Sometimes two old souls can find each other and form a friendship that is anchored in rock solid respect and like thinking.
Such is my friendship with one of the greatest Southerners of modern time, Zell Miller. We understand each other and, quite simply, we speak the same language -- the language of the Scotch-Irish who embedded themselves deep in the Southern mountains and hoped to never have to mix with a society different from theirs.
But Zell Miller, a man of courage and determination, defied the traditional way of loner Scotch-Irish thinking and ventured down from the north Georgia mountains to become a politician. By the time his career ended in 2005 when he pulled his hat out of the ring he had thrown it into almost 50 years earlier, he was known as one of the greatest statesmen that the South had birthed.
Americans remember him as the renegade U.S. senator who, as a Democrat, would stir the political pot by addressing the Republican convention in 2004. Georgians will never forget him as the man who gave the state hope. Literally.
A history professor, he believes keenly in the power of education. As Georgia's governor, he guided the use of lottery funds to establish the Hope Scholarship, guaranteeing that any person who maintains certain academic criteria, a fully-paid education at a state college or university.
In many ways, I not only admire him, I adore him.
Recently as I lunched with him and his wife, Shirley, people repeatedly approached to say their "howdys" and give their thanks. Time after time, he courteously arose, shook hands and exchanged remarks.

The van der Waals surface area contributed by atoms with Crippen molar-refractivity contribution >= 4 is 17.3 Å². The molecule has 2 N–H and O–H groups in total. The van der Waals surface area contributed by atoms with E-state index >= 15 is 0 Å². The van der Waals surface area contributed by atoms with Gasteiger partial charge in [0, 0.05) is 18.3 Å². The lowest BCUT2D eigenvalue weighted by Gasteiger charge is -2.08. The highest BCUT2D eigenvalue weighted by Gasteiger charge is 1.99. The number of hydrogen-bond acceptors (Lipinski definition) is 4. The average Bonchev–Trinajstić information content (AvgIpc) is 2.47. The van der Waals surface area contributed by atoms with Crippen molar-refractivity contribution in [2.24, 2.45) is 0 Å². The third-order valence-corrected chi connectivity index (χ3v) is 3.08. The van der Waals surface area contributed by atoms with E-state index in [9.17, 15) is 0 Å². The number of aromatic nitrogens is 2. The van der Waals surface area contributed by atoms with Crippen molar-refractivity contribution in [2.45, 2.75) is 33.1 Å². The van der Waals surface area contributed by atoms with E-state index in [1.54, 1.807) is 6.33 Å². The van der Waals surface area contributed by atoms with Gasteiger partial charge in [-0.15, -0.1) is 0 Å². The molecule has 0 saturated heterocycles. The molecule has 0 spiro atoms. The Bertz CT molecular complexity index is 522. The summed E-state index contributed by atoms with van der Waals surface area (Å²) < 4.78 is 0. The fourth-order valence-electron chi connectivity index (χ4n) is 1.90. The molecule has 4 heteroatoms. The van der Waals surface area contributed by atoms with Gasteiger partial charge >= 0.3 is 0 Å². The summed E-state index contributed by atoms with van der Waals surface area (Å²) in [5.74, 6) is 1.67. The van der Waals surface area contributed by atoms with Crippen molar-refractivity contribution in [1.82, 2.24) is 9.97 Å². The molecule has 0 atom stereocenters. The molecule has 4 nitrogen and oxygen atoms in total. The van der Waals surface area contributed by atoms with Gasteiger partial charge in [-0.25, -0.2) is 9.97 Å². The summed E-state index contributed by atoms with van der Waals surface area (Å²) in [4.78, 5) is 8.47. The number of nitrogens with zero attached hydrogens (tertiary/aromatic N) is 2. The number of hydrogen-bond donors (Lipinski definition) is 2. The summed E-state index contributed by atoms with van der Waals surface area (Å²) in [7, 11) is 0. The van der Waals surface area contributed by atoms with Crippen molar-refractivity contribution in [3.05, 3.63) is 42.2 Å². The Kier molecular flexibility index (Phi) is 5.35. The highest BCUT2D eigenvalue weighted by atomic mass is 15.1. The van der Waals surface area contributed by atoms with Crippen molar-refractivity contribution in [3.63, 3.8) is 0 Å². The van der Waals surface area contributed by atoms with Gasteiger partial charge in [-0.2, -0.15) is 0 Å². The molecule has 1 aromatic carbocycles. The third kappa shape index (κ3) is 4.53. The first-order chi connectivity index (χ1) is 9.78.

"We sure do need you back in politics," said one admirer. "If you go back, you've got my vote."
He laughed gently and shook his head. "No, no. I'm through."
When she left, he eased down into his chair and I said quietly, "The weary has earned a rest from his labors, hasn't he?"
That's another thing that we, the old souls we both are, share in common. We are devout readers of the King James Bible, a poetic translation that because of its difficulty in deciphering, loses ground each day with young whippersnappers.
He is old enough to be my father. Yet I am, in many ways, more akin to him in spirit that any of my contemporaries. We have seen many similar trials and tribulations and are always ready to lend a word of support and kindness to each other. When Mama died, he understood the loss -- his mother had been one of his greatest loves -- and sent me a touching, hand-written note. When his dog, a long-time companion, left this life, I understood that pain and sent him a sympathy note.
After writing two runaway New York Times best-selling books on politics, the senator has now written a heart-felt book that embraces the culture of the Appalachians called "Purt Nigh Gone." In this lovely memoir of the rural mountains, he writes that the old ways of the Southern mountains are vanishing and that a "way of life that once was but is no more, a way of life that is purt nigh gone." That, of course, is an old Scotch-Irish phrase.
I feel compelled to carry on a work that Zell Miller began long ago, to write of the culture of our people, to celebrate it and uplift it for its solid values and traditions. To remind those who have forgotten and to tell those who never knew.
"I've learned so much from you. Thank you from the bottom of my heart," I told him.
He blushed. "Aw, you embarrass me. Stop that."
Nonetheless, there comes a time, always there comes a time, when the torch must pass from one generation to another.
In this case, it is best passed from one old soul to another.
Ronda Rich is the best-selling author of "What Southern Women Know About Faith." Sign up for her newsletter at www.rondarich.com.